UBCO researcher offers advice on stress reduction, relationship maintenance
Unfortunately, love isn’t the only thing in the air this Valentine’s Day season.
The spread of COVID-19 and its new, increasingly contagious variants, paired with public health orders, have forced some couples to reconsider their Valentine’s Day plans.
But is it really the roses, fancy chocolates and in-person dining experiences that show someone how much you care for them?
Dr. Jessica Lougheed, an assistant professor of psychology in the Irving K. Barber Faculty of Arts and Social Sciences, researches interpersonal emotion dynamics. As February 14 fast approaches, Lougheed shares some tips for a virtual Valentine:
Physical distancing due to COVID-19 has forced some people to change the way they spend time with their partners. Why is it emotionally difficult for humans to not have physical contact with loved ones?
There’s a growing body of research that shows humans have evolved to function optimally when we’re physically closer to the ones we love. For example, data has shown that our brains are better able to process potential threats and stressors in our environment if we have actual physical contact with someone we love—like hand-holding.
Obviously, many humans have been deprived of this physical contact due to the pandemic, but that doesn’t mean all is lost—it just means we need to find new ways of connecting to others and managing stress.
How is stress related to mood—and can it impact how we treat our partners?
Stress is closely related to mood. While people have different emotional responses to it, stress can increase one’s irritability and make them feel flatter emotional responses to both good and bad. It can also make people feel like they’re just having a more difficult time navigating the multiple dimensions of day-to-day life like chores, running a household, school, work, kids, friends—all of these things can seem more difficult without the physical support of your partner or close social contacts.
Staying connected, even virtually, helps share the burden of the emotional loads that we’re all carrying around right now. If we don’t take the time to resolve our stress, it can grow over time, and indeed negatively affect our interpersonal relationships. So my recommendation is to acknowledge stress and then find an outlet for it—it could be physical exercise, safely spending time outdoors or even having a good cry, which can really help end the stress response cycle.
Valentine’s Day is fast approaching—what advice do you have for those who aren’t comfortable with celebrating in-person, but have a partner who wants to see them?
Being upfront and honest with your partner is by far the best thing you can do—and have the conversation early on, don’t leave it to the last minute. Everyone has a different personal comfort level with managing risks related to COVID-19. Perhaps it stems from living in a multi-generational household or working with someone who has a weakened immune system—no matter what the reasoning, it’s important to emphasize it’s not about not wanting to see your partner. It’s about public health orders and keeping the community safe.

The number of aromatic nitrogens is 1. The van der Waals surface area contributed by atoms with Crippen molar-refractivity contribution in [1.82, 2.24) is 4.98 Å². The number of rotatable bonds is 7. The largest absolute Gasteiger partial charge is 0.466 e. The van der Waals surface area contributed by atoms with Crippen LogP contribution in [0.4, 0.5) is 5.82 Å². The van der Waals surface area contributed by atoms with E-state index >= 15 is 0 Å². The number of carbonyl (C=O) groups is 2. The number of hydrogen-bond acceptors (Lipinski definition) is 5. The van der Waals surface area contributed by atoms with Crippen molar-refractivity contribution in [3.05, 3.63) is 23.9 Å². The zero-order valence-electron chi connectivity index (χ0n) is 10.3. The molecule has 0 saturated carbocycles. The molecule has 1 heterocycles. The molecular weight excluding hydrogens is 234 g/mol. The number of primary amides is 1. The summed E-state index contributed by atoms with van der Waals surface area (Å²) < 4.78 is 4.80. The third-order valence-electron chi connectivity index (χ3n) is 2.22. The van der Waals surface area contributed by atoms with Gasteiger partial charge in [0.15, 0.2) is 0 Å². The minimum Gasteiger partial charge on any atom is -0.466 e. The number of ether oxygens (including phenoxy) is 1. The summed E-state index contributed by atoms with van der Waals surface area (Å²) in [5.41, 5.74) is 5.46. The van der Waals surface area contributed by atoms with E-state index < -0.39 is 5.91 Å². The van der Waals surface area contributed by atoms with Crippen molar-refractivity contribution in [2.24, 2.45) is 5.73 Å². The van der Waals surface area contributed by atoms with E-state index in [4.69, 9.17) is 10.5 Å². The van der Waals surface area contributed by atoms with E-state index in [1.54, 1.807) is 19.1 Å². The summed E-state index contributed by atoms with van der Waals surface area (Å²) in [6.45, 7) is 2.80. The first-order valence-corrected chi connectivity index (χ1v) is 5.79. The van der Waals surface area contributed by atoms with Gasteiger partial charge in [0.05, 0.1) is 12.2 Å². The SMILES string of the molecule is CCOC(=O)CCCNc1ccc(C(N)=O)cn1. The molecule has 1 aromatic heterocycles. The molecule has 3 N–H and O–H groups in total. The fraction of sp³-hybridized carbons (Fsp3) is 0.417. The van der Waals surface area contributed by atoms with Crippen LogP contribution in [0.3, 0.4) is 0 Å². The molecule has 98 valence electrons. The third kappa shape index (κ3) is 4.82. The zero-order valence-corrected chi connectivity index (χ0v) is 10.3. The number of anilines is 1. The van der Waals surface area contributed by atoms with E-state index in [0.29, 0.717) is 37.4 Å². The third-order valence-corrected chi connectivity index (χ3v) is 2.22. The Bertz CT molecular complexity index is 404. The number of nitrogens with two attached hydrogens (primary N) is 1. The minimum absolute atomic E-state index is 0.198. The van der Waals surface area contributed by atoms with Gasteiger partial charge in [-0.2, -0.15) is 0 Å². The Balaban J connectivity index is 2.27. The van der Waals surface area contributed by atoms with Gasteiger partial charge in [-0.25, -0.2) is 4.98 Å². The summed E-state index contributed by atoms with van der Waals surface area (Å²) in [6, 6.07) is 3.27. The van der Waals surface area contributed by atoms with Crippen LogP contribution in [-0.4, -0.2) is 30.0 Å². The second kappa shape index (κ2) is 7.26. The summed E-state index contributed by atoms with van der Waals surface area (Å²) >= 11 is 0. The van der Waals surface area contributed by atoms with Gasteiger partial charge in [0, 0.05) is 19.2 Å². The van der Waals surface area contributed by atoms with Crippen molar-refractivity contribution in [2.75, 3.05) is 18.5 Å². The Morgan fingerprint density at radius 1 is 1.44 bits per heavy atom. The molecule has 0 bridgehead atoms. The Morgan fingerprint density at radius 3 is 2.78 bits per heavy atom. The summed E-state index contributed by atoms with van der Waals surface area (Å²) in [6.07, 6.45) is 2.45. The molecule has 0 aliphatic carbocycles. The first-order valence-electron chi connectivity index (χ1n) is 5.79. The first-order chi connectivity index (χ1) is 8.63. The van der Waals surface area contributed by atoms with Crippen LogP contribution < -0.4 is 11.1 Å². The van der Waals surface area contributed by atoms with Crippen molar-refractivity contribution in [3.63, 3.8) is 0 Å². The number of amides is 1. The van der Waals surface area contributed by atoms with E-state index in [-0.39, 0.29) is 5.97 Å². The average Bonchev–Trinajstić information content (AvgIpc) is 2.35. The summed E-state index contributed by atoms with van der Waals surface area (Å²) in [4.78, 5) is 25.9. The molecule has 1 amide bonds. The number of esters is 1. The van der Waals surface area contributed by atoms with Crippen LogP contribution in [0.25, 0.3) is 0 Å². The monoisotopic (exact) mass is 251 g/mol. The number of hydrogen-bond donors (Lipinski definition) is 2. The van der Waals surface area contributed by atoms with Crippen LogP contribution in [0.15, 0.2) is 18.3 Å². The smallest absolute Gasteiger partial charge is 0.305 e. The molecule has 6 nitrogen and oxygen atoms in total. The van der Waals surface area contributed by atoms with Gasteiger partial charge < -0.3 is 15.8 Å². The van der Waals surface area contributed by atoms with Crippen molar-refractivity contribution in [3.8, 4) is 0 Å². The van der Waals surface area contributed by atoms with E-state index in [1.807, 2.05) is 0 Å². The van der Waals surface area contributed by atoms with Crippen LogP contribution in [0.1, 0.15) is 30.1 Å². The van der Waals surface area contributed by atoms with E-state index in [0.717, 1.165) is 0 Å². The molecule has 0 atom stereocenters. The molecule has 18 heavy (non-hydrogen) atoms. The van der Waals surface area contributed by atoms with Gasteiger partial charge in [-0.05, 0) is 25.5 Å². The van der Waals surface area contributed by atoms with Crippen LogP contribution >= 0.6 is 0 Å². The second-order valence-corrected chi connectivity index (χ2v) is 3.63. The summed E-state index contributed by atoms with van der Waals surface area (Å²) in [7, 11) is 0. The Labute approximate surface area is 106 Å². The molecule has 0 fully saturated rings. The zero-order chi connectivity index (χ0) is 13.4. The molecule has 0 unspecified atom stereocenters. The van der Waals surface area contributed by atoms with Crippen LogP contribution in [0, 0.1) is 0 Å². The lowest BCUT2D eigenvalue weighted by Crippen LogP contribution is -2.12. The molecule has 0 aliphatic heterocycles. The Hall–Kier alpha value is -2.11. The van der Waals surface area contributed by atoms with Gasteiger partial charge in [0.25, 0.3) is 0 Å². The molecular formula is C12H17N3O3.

All relationships require ongoing effort to maintain them. You don’t just find a partner and everything is wonderful. Instead, solid, healthy relationships are built on a foundation of honesty, love and care.
Can you have a meaningful Valentine’s Day while apart?
Absolutely! Plenty of businesses offer virtual Valentine’s Day events like wine tastings or art classes. There are all sorts of special activities couples can do together while being apart—it just may require some creative thinking.
I also want to note that it’s actually the little gestures over time that make the biggest impact. Think about sending your partner a message to let them know they’re on your mind or how much you appreciate them working together to solve a problem—showing you value the little, everyday actions are as important as the grand gestures in maintaining a healthy relationship.
About UBC’s Okanagan campus
UBC’s Okanagan campus is an innovative hub for research and learning founded in 2005 in partnership with local Indigenous peoples, the Syilx Okanagan Nation, in whose territory the campus resides. As part of UBC—ranked among the world’s top 20 public universities—the Okanagan campus combines a globally recognized UBC education with a tight-knit and entrepreneurial community that welcomes students and faculty from around the world in British Columbia’s stunning Okanagan Valley.
To find out more, visit: ok.ubc.ca